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Low Perfusion and Missed Diagnosis of Hypoxemia by Pulse Oximetry in Darkly Pigmented Skin: A Prospective Study

Gudelunas, M Koa; Lipnick, Michael; Hendrickson, Carolyn; Vanderburg, Sky; Okunlola, Bunmi; Auchus, Isabella; Feiner, John R; Bickler, Philip E
BACKGROUND:Retrospective clinical trials of pulse oximeter accuracy report more frequent missed diagnoses of hypoxemia in hospitalized Black patients than White patients, differences that may contribute to racial disparities in health and health care. Retrospective studies have limitations including mistiming of blood samples and oximeter readings, inconsistent use of functional versus fractional saturation, and self-reported race used as a surrogate for skin color. Our objective was to prospectively measure the contributions of skin pigmentation, perfusion index (PI), sex, and age on pulse oximeter errors in a laboratory setting. METHODS:We enrolled 146 healthy subjects, including 25 with light skin (Fitzpatrick class I and II), 78 with medium (class III and IV), and 43 with dark (class V and VI) skin. We studied 2 pulse oximeters (Nellcor N-595 and Masimo Radical 7) in prevalent clinical use. We analyzed 9763 matched pulse oximeter readings (pulse oximeter measured functional saturation [Spo2]) and arterial oxygen saturation (hemoximetry arterial functional oxygen saturation [Sao2]) during stable hypoxemia (Sao2 68%-100%). PI was measured as percent infrared light modulation by the pulse detected by the pulse oximeter probe, with low perfusion categorized as PI < 1%. The primary analysis was to assess the relationship between pulse oximeter bias (difference between Sao2 and Spo2) by skin pigment category in a multivariable mixed-effects model incorporating repeated-measures and different levels of Sao2 and perfusion. RESULTS:Skin pigment, PI, and degree of hypoxemia significantly contributed to errors (bias) in both pulse oximeters. For PI values of 1.0% to 1.5%, 0.5% to 1.0%, and <0.5%, the P value of the relationship to mean bias or median absolute bias was <.00001. In lightly pigmented subjects, only PI was associated with positive bias, whereas in medium and dark subjects bias increased with both low perfusion and degree of hypoxemia. Sex and age was not related to pulse oximeter bias. The combined frequency of missed diagnosis of hypoxemia (pulse oximeter readings 92%-96% when arterial oxygen saturation was <88%) in low perfusion conditions was 1.1% for light, 8.2% for medium, and 21.1% for dark skin. CONCLUSIONS:Low peripheral perfusion combined with darker skin pigmentation leads to clinically significant high-reading pulse oximeter errors and missed diagnoses of hypoxemia. Darkly pigmented skin and low perfusion states are likely the cause of racial differences in pulse oximeter performance in retrospective studies.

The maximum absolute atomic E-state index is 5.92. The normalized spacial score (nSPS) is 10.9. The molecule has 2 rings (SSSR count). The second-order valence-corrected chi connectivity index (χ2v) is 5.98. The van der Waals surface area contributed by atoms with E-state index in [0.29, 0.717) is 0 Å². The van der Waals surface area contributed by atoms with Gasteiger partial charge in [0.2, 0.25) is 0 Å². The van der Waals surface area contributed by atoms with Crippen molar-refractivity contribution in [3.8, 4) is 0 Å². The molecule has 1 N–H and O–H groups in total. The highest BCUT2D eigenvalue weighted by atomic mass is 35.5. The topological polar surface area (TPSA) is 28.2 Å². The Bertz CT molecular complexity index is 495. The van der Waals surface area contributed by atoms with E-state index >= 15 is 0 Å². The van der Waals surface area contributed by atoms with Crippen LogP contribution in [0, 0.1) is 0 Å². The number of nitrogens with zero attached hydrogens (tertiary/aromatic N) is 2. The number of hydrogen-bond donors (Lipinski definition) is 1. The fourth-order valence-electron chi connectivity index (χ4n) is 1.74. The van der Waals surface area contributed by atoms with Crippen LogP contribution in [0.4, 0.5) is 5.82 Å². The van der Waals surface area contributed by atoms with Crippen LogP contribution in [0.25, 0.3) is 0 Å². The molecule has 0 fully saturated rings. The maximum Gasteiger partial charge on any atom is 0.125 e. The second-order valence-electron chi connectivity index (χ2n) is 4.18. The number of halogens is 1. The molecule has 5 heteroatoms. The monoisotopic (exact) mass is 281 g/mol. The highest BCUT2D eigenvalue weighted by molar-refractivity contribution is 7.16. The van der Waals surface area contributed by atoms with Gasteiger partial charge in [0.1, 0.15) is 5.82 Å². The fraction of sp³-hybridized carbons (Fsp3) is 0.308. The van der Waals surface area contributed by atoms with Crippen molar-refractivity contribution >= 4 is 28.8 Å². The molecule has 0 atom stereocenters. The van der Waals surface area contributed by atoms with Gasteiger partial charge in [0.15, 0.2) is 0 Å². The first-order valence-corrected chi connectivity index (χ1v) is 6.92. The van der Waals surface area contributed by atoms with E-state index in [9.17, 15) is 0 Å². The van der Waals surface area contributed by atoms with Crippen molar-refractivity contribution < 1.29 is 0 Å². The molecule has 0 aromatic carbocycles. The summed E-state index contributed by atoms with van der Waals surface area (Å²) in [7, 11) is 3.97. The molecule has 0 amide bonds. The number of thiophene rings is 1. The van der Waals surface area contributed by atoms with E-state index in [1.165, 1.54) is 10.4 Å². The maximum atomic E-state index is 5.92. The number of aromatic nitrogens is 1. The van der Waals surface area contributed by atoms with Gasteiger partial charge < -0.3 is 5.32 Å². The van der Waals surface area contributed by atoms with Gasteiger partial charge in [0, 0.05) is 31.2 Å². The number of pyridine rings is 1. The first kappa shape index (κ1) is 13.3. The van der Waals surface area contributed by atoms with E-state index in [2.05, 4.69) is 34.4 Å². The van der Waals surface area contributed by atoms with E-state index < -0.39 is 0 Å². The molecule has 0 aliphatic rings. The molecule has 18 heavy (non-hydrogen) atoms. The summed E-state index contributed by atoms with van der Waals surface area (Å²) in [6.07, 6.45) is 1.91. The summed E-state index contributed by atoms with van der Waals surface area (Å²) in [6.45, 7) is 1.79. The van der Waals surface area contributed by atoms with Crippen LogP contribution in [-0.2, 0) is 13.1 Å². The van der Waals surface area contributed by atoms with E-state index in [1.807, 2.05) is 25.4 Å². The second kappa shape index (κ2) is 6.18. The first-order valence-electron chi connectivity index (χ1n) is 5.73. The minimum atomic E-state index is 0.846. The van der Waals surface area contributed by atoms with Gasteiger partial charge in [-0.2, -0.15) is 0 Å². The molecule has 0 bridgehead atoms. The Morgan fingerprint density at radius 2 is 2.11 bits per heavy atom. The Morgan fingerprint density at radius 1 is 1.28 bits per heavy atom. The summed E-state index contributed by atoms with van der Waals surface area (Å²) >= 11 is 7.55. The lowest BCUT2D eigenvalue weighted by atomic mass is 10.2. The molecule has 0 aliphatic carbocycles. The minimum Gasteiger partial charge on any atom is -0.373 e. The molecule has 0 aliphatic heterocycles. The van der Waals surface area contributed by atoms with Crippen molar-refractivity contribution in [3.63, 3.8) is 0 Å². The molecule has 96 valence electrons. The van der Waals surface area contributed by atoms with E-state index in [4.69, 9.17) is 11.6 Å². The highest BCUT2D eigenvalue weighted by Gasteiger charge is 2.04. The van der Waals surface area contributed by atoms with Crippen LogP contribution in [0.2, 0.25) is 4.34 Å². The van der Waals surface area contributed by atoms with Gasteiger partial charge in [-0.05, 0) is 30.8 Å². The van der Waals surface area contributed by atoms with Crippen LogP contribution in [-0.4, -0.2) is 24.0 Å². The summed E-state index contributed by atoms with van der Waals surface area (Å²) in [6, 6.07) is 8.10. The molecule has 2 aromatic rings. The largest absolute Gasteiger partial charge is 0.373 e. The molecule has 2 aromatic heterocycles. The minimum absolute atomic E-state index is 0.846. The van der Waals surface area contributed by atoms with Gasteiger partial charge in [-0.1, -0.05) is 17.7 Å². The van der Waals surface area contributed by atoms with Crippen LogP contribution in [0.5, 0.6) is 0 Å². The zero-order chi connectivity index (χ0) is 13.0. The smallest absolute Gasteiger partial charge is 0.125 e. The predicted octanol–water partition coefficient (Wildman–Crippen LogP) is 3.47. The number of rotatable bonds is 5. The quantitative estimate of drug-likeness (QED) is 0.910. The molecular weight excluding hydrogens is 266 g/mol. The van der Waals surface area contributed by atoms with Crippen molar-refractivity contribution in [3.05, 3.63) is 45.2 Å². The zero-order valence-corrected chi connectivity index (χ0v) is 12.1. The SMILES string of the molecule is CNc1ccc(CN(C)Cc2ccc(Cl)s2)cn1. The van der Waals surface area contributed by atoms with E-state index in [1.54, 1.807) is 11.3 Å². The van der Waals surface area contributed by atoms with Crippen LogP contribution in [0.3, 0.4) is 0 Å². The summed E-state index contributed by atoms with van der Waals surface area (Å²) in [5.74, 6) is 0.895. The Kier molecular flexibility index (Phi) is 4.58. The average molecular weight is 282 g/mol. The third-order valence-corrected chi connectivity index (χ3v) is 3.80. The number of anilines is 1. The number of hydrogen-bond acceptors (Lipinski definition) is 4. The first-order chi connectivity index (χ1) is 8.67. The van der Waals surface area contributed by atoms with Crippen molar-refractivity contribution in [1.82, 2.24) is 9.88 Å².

PMID: 38109495
ISSN: 1526-7598
CID: 5612442

Integrating IPACK (Interspace between the Popliteal Artery and Capsule of the Posterior Knee) Block in an Enhanced Recovery after Surgery Pathway for Total Knee Arthroplasty-A Prospective Triple-Blinded Randomized Controlled Trial

Bh, Poonam Pai; Jinadu, Samiat; Okunlola, Olubunmi; Darkzali, Haider; Lin, Hung Mo; Lai, Yan H
UNLABELLED: < 0.01. In terms of opioid consumption and a majority of functional outcomes, our study demonstrates no overall benefits of adding an IPACK block in this ERAS pathway in TKA. Nevertheless, IPACK may have the potential of mitigating posterior knee pain after TKA. LEVEL OF EVIDENCE/METHODS:level 1. CLINICAL TRIAL NUMBER AND REGISTRY URL/BACKGROUND:NCT03653416. www. CLINICALTRIALS/RESULTS:gov.
PMID: 35944566
ISSN: 1938-2480
CID: 5399372

Health Equity Curriculum for Anesthesiology and Surgery Residents: A Necessary Step Toward Addressing Perioperative Disparities

Asnake, Betelehem; Okunlola, Olubunmi; Wollner, Elliot; Ehie, Odinakachukwu
ISSN: 2380-4017
CID: 5399392

Pulse Oximeter Performance, Racial Inequity, and the Work Ahead

Okunlola, Olubunmi E; Lipnick, Michael S; Batchelder, Paul B; Bernstein, Michael; Feiner, John R; Bickler, Philip E
It has long been known that many pulse oximeters function less accurately in patients with darker skin. Reasons for this observation are incompletely characterized and potentially enabled by limitations in existing regulatory oversight. Based on decades of experience and unpublished data, we believe it is feasible to fully characterize, in the public domain, the factors that contribute to missing clinically important hypoxemia in patients with darkly pigmented skin. Here we propose 5 priority areas of inquiry for the research community and actionable changes to current regulations that will help improve oximeter accuracy. We propose that leading regulatory agencies should immediately modify standards for measuring accuracy and precision of oximeter performance, analyzing and reporting performance outliers, diversifying study subject pools, thoughtfully defining skin pigmentation, reporting data transparently, and accounting for performance during low-perfusion states. These changes will help reduce bias in pulse oximeter performance and improve access to safe oximeters.
PMID: 34772785
ISSN: 1943-3654
CID: 5399382

The Work Is All Around Us: Health Equity in Anesthesiology : From Local to Regional to International

Percy, Samuel; Okunlola, Bunmi; Wollner, Elliot; Medina, Edward; Lipnick, Michael S; Bulamba, Fred
ISSN: 2380-4017
CID: 5007282